ConnectWise Control Management

It seems that in this Covid world I’ve become very good at troubleshooting and using ConnectWise Control, specifically the cloud-hosted version. Since ConnectWise appears to be shaping itself for sale, it has cut jobs which has clearly affected the level of support I’ve been receiving at all hours.

Let’s begin with configuring mail sending settings with Office365 and ConnectWise Control (formerly ScreenConnect).

Simply put, use these settings!

  • Port 587 w/SSL option
  • Email account credentials and set your default from / to address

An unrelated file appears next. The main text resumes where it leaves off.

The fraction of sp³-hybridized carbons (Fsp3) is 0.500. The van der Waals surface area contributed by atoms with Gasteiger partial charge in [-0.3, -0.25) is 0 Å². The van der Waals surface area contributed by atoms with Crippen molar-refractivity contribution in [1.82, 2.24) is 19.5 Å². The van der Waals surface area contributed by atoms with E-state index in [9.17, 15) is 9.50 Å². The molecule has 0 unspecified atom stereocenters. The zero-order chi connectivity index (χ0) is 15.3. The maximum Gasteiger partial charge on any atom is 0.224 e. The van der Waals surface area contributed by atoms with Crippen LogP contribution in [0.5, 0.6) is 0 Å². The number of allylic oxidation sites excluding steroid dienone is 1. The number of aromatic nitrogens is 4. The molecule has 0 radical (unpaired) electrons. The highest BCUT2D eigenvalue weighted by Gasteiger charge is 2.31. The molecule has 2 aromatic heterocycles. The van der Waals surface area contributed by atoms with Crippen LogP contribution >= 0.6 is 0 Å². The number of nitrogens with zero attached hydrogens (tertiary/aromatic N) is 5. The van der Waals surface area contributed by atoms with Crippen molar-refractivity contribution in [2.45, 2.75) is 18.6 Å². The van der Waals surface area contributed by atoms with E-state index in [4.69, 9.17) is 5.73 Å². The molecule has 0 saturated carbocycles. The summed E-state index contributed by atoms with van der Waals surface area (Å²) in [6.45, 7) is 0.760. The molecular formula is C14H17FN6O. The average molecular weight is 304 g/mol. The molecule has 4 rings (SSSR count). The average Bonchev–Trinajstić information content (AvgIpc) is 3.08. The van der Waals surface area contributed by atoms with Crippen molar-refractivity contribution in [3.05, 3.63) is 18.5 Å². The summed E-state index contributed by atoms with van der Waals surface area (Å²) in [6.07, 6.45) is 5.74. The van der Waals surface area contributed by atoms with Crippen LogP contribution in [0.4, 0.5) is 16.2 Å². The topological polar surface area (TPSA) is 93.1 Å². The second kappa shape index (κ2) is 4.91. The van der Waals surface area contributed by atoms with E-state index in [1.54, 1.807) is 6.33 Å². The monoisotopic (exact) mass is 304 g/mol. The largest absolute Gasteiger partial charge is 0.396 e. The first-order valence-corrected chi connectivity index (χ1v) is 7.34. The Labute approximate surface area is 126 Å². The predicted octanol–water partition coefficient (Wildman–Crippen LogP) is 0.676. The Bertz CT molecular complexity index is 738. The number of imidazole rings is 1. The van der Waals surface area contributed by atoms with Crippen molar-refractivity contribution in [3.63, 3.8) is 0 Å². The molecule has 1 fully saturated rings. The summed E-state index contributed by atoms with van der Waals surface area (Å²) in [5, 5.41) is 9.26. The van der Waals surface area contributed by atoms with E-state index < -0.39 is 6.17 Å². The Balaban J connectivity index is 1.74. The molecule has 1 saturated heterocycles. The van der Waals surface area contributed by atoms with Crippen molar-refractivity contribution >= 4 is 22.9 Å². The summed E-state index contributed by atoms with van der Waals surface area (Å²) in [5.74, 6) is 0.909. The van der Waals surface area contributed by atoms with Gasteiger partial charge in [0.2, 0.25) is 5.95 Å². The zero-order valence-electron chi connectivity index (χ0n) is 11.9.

Activation Error on New Microsoft Azure Server VM

Ran into this today, but luckily there is a quick fix (at least for me)! I created a new B2ms VM running Server 2016 Datacenter but as soon as I booted it up, I saw there was an activation error. I tried to run the activation tool but no dice.

I found this help doc which provided this Powershell one-liner to add Azure’s KMS licensing servers just in case they were missed:

Invoke-Expression "$env:windir\system32\cscript.exe $env:windir\system32\slmgr.vbs /skms"

I re-ran the licensing troubleshooter and voila, I was activated!

UPDATE: Using Dell Command Configure to Set Wake-On-LAN for Dell Computers

I’ve previously written about using an older version of Command Configure for enabling WOL. The commands have changed in the latest version, v4.2 as of this writing. Download available here.

cctk.exe –wakeonlan=LanWlan for setting WOL for both LAN and Wireless LAN (wifi) connections.

Your options for –wakeonlan are:

  • LanOnly